And then on that mileage you take that mileage and you add it up for the month which there’s little books you can use I used to give out these little really nice little mileage books. Yet, you take that and then of course, if you’re doing it through an app you take that, and then what’s really nice is that if you ever need to prove your business usage, not only do you have in this mileage record that you personally kept. The maintenance records that you keep with the invoice from your repair shop, or from an oil change place where you get your oil, maintenance and many times. What’s nice about that, especially if you’re driving a lot is that you’re doing it a couple times a year. Excuse me, you’re probably doing it three to four times a year, maybe even five or six depending on how much mileage you’re putting on your vehicle, and each time they do that, boom, boom, and boom they’re recording the mileage so then not only do you have what you prepared, then you have a third party.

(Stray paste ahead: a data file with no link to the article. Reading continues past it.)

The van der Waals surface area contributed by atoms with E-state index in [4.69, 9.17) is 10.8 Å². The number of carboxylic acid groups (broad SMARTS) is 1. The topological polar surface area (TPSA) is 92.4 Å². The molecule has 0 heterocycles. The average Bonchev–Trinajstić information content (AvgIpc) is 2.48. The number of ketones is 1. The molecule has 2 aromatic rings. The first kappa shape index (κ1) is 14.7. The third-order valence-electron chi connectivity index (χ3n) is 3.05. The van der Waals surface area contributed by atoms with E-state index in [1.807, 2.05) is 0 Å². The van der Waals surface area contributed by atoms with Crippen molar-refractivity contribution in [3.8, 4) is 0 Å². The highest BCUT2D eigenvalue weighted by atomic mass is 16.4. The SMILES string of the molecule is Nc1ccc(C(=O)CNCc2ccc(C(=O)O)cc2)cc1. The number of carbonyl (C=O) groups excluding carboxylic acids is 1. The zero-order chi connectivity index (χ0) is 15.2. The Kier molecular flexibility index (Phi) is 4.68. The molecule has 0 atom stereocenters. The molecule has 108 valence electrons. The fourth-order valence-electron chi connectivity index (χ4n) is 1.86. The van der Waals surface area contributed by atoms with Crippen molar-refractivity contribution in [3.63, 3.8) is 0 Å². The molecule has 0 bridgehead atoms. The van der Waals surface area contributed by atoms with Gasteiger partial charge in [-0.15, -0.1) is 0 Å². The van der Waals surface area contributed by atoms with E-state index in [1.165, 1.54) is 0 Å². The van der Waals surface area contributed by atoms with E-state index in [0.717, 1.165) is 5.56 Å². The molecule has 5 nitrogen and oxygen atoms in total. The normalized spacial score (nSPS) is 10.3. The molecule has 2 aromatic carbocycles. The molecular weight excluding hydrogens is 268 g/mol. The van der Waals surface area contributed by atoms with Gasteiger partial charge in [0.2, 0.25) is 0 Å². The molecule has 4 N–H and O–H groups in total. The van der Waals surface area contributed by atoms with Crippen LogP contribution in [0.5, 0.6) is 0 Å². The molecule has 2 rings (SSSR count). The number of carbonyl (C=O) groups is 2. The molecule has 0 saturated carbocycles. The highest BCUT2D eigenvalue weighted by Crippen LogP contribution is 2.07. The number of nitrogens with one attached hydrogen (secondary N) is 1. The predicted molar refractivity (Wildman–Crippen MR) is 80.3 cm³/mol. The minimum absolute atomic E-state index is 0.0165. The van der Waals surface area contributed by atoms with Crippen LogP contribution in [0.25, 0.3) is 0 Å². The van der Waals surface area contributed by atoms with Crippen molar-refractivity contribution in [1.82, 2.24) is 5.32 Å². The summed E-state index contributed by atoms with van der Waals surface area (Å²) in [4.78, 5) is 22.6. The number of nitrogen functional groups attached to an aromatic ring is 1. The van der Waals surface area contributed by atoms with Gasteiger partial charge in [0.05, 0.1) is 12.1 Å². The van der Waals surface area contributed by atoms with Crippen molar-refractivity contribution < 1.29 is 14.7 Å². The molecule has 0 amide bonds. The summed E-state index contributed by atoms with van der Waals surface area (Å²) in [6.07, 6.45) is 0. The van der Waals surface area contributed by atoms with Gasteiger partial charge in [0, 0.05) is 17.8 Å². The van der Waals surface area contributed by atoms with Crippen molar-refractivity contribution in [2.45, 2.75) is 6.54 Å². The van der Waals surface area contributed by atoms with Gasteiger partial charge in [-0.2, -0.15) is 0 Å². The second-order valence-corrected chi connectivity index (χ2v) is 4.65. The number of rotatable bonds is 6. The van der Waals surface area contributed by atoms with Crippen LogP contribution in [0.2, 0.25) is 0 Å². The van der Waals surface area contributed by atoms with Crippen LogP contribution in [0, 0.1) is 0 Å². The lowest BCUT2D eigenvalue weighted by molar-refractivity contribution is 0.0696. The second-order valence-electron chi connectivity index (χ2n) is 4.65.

That’s also saying, these are the miles that were on that vehicle. Then you come back at the end of the year you get to December 31th, as we’re coming up to here and then, you have the ending mileage that you put in for the year. So, then you’re able to take what you had at the beginning of the year in January, then you have a December so then you come up with a total mileage number. And then, look at all your business miles you have. That gives you exact basically an exact percentage of how many miles you use for business.